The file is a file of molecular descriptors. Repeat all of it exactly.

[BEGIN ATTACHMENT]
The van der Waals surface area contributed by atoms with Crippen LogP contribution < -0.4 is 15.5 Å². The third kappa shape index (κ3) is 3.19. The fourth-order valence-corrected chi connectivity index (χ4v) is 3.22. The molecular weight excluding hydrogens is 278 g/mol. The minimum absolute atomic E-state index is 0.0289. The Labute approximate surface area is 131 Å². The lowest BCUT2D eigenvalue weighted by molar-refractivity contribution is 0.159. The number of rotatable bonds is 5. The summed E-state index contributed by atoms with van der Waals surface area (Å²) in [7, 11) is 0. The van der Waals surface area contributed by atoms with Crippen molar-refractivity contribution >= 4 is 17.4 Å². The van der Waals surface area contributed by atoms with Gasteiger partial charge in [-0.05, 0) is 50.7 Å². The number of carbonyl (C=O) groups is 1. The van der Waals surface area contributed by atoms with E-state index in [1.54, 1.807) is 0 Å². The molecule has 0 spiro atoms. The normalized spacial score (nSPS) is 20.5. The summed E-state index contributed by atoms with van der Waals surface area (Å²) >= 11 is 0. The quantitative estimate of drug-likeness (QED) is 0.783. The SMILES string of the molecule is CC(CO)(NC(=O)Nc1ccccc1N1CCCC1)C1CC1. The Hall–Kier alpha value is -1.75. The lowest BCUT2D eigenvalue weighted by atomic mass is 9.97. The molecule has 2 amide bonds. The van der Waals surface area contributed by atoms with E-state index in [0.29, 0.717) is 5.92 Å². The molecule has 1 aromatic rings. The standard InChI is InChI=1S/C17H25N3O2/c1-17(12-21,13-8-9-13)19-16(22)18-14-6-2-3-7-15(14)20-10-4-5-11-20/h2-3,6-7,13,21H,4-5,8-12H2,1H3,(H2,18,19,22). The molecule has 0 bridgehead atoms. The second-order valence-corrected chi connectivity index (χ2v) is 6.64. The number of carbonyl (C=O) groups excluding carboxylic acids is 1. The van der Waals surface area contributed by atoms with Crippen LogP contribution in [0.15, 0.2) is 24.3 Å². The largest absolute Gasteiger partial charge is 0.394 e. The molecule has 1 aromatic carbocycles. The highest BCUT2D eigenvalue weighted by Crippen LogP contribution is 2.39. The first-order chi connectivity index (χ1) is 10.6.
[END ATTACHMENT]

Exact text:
The van der Waals surface area contributed by atoms with Crippen LogP contribution < -0.4 is 15.5 Å². The third kappa shape index (κ3) is 3.19. The fourth-order valence-corrected chi connectivity index (χ4v) is 3.22. The molecular weight excluding hydrogens is 278 g/mol. The minimum absolute atomic E-state index is 0.0289. The Labute approximate surface area is 131 Å². The lowest BCUT2D eigenvalue weighted by molar-refractivity contribution is 0.159. The number of rotatable bonds is 5. The summed E-state index contributed by atoms with van der Waals surface area (Å²) in [7, 11) is 0. The van der Waals surface area contributed by atoms with Crippen molar-refractivity contribution >= 4 is 17.4 Å². The van der Waals surface area contributed by atoms with Gasteiger partial charge in [-0.05, 0) is 50.7 Å². The number of carbonyl (C=O) groups is 1. The van der Waals surface area contributed by atoms with E-state index in [1.54, 1.807) is 0 Å². The molecule has 0 spiro atoms. The normalized spacial score (nSPS) is 20.5. The summed E-state index contributed by atoms with van der Waals surface area (Å²) >= 11 is 0. The quantitative estimate of drug-likeness (QED) is 0.783. The SMILES string of the molecule is CC(CO)(NC(=O)Nc1ccccc1N1CCCC1)C1CC1. The Hall–Kier alpha value is -1.75. The lowest BCUT2D eigenvalue weighted by atomic mass is 9.97. The molecule has 2 amide bonds. The van der Waals surface area contributed by atoms with E-state index in [0.29, 0.717) is 5.92 Å². The molecule has 1 aromatic rings. The standard InChI is InChI=1S/C17H25N3O2/c1-17(12-21,13-8-9-13)19-16(22)18-14-6-2-3-7-15(14)20-10-4-5-11-20/h2-3,6-7,13,21H,4-5,8-12H2,1H3,(H2,18,19,22). The molecule has 0 bridgehead atoms. The second-order valence-corrected chi connectivity index (χ2v) is 6.64. The number of carbonyl (C=O) groups excluding carboxylic acids is 1. The van der Waals surface area contributed by atoms with Crippen LogP contribution in [0.15, 0.2) is 24.3 Å². The largest absolute Gasteiger partial charge is 0.394 e. The molecule has 1 aromatic carbocycles. The highest BCUT2D eigenvalue weighted by Crippen LogP contribution is 2.39. The first-order chi connectivity index (χ1) is 10.6.